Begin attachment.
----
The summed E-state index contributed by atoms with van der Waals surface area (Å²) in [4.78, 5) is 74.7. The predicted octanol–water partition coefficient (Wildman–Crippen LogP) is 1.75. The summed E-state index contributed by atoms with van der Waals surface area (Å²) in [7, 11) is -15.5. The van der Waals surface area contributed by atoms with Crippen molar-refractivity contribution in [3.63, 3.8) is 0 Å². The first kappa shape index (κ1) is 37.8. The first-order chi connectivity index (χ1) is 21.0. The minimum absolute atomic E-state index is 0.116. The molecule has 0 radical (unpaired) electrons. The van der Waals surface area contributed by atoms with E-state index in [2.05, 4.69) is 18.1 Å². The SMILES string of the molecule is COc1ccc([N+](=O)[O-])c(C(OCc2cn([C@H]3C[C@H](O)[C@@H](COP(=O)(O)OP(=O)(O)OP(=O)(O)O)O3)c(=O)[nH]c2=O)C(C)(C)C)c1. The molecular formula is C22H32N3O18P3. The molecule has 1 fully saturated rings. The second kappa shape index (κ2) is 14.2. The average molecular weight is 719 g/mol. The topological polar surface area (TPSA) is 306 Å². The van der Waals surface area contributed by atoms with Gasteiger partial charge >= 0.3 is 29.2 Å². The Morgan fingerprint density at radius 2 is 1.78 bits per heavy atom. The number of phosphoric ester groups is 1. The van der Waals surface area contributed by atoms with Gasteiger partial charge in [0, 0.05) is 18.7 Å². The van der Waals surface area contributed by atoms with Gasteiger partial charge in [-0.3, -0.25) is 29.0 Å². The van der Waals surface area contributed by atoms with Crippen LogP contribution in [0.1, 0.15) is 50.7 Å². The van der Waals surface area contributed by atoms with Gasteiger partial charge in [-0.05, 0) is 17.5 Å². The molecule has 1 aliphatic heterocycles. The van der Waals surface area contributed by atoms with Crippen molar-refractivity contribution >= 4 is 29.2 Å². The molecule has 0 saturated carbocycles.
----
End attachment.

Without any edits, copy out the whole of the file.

The summed E-state index contributed by atoms with van der Waals surface area (Å²) in [4.78, 5) is 74.7. The predicted octanol–water partition coefficient (Wildman–Crippen LogP) is 1.75. The summed E-state index contributed by atoms with van der Waals surface area (Å²) in [7, 11) is -15.5. The van der Waals surface area contributed by atoms with Crippen molar-refractivity contribution in [3.63, 3.8) is 0 Å². The first kappa shape index (κ1) is 37.8. The first-order chi connectivity index (χ1) is 21.0. The minimum absolute atomic E-state index is 0.116. The molecule has 0 radical (unpaired) electrons. The van der Waals surface area contributed by atoms with E-state index in [2.05, 4.69) is 18.1 Å². The SMILES string of the molecule is COc1ccc([N+](=O)[O-])c(C(OCc2cn([C@H]3C[C@H](O)[C@@H](COP(=O)(O)OP(=O)(O)OP(=O)(O)O)O3)c(=O)[nH]c2=O)C(C)(C)C)c1. The molecular formula is C22H32N3O18P3. The molecule has 1 fully saturated rings. The second kappa shape index (κ2) is 14.2. The average molecular weight is 719 g/mol. The topological polar surface area (TPSA) is 306 Å². The van der Waals surface area contributed by atoms with Gasteiger partial charge >= 0.3 is 29.2 Å². The Morgan fingerprint density at radius 2 is 1.78 bits per heavy atom. The number of phosphoric ester groups is 1. The van der Waals surface area contributed by atoms with Gasteiger partial charge in [0, 0.05) is 18.7 Å². The van der Waals surface area contributed by atoms with Gasteiger partial charge in [-0.3, -0.25) is 29.0 Å². The van der Waals surface area contributed by atoms with Crippen LogP contribution in [0.1, 0.15) is 50.7 Å². The van der Waals surface area contributed by atoms with Gasteiger partial charge in [-0.05, 0) is 17.5 Å². The molecule has 1 aliphatic heterocycles. The van der Waals surface area contributed by atoms with Crippen molar-refractivity contribution >= 4 is 29.2 Å². The molecule has 0 saturated carbocycles.